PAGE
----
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Report: 29 September 2011 (for week beginning 12 September 2011)

Report compiled by Farming Online from reports received from members of the Association of Independent Crop Consultants

: As we begin a new autumn campaign the dry conditions across the Midlands are still causing concern whilst elsewhere there seems to have been adequate rainfall to aid emergence of winter oilseed rape crops. High winds last week have damaged some oilseed rape crops.

Winter Oilseed Rape

image from FoL

Crop with varied growth stages

South East: Crops range from cotyledon to 2-3 true leaves with the bulk of crops now around 1 true leaf. Main Varieties being grown are ES Alienor, Vision, Ovation, DK Camelot and DK Expower.

Flea beetle: shot holing of cotyledons quite widespread even though most crops seed treated with an insecticide - true leaves mostly unaffected.

Slugs: good seedbeds and dry soils have minimized problems to date.

Turnip sawfly: no larvae seen as yet, though adults noted egg-laying on calmer days in the last week.

Phoma: none seen to date, even on volunteers in nearby rape stubbles - but 3+ inches of rain in last 4-5 weeks will have been more than sufficient to trigger spore release at some point.

Eastern Counties: Generally very good establishment and rapid growth. Most advanced crops now at four true leaves but some still expanded cotyledons with some rape still emerging in the later drilled cobblier seedbeds. However, we are currently re-drilling on light land farms due to extensive damage from wind blown soil. Rape as large as 2 expanded true leaves has been taken out completely desiccated by sand blasting! We are mainly re-drilling patches of 2 to 10 ha in size but on one farm the well emerged rape on a 42ha exposed field has completely disappeared except for a few sheltered headlands. These are ploughed and drilled fields and rolling has made the situation worse. Not rolling has protected some fields. The soil on min-tilled fields held. The poppies are just beginning to emerge on a few problem fields. Main varieties grown this year are DK Cabernet, DK Camelot, Sesame, Vision and PR 46W21.

Flea beetle: damage only seen where untreated seed has been used.

Slugs: some fields have been treated once but more recently slug activity has diminished in the dry and windy surface conditions. Generally seedbeds are good and rape has established quickly meaning slugs are less likely to be a problem this season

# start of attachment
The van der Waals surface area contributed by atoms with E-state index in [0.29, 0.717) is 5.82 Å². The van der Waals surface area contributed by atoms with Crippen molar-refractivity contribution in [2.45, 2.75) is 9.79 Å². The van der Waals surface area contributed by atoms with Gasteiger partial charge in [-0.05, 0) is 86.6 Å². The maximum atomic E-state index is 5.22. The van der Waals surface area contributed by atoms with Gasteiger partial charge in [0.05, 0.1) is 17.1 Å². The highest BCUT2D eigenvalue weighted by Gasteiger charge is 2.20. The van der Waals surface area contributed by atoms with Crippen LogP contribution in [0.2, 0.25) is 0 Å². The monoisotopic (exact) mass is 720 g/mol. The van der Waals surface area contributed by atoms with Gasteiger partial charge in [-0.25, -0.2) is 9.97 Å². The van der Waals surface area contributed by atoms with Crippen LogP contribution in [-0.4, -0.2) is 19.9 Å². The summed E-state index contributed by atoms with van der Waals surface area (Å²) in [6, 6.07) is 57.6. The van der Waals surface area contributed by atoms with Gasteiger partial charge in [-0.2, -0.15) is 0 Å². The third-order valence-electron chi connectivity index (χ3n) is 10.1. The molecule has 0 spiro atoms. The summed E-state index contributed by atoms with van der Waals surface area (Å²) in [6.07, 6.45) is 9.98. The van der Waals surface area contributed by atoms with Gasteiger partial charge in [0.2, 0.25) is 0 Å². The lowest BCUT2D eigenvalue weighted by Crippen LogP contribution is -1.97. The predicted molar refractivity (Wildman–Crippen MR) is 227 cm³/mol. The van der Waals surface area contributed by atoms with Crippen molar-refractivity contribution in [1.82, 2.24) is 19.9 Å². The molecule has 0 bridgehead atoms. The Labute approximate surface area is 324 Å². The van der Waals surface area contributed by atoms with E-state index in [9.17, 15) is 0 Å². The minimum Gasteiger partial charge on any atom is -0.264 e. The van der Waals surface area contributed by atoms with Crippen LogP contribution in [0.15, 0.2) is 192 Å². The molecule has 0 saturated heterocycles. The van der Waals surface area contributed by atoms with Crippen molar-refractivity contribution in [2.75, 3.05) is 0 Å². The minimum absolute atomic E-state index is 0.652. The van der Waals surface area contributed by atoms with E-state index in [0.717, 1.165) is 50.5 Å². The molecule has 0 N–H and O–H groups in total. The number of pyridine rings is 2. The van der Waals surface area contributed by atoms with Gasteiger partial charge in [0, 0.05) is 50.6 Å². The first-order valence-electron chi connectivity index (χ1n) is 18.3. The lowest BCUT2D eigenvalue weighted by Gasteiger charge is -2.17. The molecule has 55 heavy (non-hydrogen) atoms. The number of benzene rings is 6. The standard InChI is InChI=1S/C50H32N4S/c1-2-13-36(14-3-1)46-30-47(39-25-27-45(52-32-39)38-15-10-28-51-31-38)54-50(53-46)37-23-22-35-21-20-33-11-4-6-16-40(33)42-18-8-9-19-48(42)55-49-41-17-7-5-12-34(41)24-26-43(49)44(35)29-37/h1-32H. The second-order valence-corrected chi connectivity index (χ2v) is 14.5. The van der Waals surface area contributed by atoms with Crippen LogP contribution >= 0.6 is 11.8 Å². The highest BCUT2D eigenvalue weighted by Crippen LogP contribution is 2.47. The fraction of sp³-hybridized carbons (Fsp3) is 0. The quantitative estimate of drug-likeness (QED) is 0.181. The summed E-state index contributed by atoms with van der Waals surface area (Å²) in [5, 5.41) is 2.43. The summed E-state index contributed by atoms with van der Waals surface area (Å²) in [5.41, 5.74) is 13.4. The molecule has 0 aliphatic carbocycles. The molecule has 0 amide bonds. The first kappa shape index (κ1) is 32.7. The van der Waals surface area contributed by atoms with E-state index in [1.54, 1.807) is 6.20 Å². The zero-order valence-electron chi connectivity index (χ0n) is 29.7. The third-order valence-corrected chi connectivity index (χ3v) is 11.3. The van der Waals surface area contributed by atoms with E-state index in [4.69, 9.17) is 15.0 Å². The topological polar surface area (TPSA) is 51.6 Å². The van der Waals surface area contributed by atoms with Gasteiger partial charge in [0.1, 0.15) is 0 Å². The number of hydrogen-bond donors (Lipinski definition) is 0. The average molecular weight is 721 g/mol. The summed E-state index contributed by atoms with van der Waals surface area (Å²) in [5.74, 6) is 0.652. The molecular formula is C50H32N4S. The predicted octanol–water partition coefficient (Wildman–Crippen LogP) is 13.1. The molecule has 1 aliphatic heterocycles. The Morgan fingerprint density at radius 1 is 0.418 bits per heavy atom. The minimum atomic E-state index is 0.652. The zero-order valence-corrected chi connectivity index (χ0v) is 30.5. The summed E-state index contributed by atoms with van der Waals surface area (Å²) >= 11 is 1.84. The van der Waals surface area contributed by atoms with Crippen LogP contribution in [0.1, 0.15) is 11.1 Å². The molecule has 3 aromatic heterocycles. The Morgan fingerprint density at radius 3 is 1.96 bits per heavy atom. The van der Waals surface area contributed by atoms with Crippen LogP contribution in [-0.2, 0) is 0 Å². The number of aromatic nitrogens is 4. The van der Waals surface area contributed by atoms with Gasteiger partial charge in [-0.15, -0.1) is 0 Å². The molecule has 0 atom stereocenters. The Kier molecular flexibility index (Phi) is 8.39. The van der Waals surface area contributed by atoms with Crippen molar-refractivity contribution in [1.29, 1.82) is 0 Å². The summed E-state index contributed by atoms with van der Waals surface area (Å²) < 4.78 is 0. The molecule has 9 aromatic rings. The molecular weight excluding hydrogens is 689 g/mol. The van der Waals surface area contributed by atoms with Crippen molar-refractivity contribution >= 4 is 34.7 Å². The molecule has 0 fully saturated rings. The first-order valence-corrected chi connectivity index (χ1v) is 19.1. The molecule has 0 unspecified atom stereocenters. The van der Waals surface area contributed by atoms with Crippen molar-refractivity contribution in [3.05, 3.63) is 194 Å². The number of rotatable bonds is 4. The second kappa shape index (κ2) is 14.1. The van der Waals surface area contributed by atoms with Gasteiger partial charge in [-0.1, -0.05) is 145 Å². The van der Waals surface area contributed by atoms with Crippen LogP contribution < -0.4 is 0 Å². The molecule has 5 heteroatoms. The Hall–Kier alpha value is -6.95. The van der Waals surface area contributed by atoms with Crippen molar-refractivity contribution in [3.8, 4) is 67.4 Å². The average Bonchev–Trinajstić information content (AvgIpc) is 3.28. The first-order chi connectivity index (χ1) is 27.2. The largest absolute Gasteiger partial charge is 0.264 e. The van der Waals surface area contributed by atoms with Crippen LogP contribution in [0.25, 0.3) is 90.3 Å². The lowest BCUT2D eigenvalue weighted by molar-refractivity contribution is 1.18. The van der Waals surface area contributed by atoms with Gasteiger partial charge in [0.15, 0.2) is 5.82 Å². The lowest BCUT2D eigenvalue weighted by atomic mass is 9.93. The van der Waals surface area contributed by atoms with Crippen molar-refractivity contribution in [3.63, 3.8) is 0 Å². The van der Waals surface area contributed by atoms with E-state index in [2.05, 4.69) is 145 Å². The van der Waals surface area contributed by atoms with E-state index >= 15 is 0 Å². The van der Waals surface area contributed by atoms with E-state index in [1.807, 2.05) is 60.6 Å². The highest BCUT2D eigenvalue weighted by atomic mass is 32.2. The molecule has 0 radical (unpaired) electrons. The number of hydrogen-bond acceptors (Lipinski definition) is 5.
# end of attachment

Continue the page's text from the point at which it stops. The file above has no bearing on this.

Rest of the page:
Leaf miners: causing pale or white lesions, a little like bird droppings are common although rarely more than 5% of plants affected. Forward crops should have cereal volunteers removed ASAP and the addition of pyrethroid should reduce flea beetle and leaf miners.

Phoma: none seen.

East Midlands: crops are all over the place with some crops at two leaf but majority at cotyledon to one leaf. Soils are very dry and some fields have crops at cotyledon, just emerging or not yet germinated all in the same field. Some crops visibly wilting at cotyledon stage. Varieties this year are DK Cabernet as the frontrunner. Other main varieties DK Camelot, Compass, Vision and Excalibur. Post emergence herbicides just going on although the dry is holding some crops back and partial germination is making spray timing difficult.

Flea beetle: only slight damage seen in one crop where no seed dressing.

Slugs: no major problems - just the odd field has had a low rate dressing of 3% pellets.

West Midlands: Crops range from three true leaf to sat in dust. A very high percentage of crops have been established using minimum tillage techniques this year. Some crops will not germinate until we get an inch of rain and irrigators are out in the driest areas. The most forward crops are those on lighter land where seed soil contact good and what rain we have had has gone in. Some wind damage to crops now visible especially on the sands.

Flea beetle: only slight damage so far.

Slugs: very few crops have needed any treatment.

Phoma: no symptoms seen.

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Crop Report compiled by Farming Online from reports received from members of the Association of Independent Crop Consultants.

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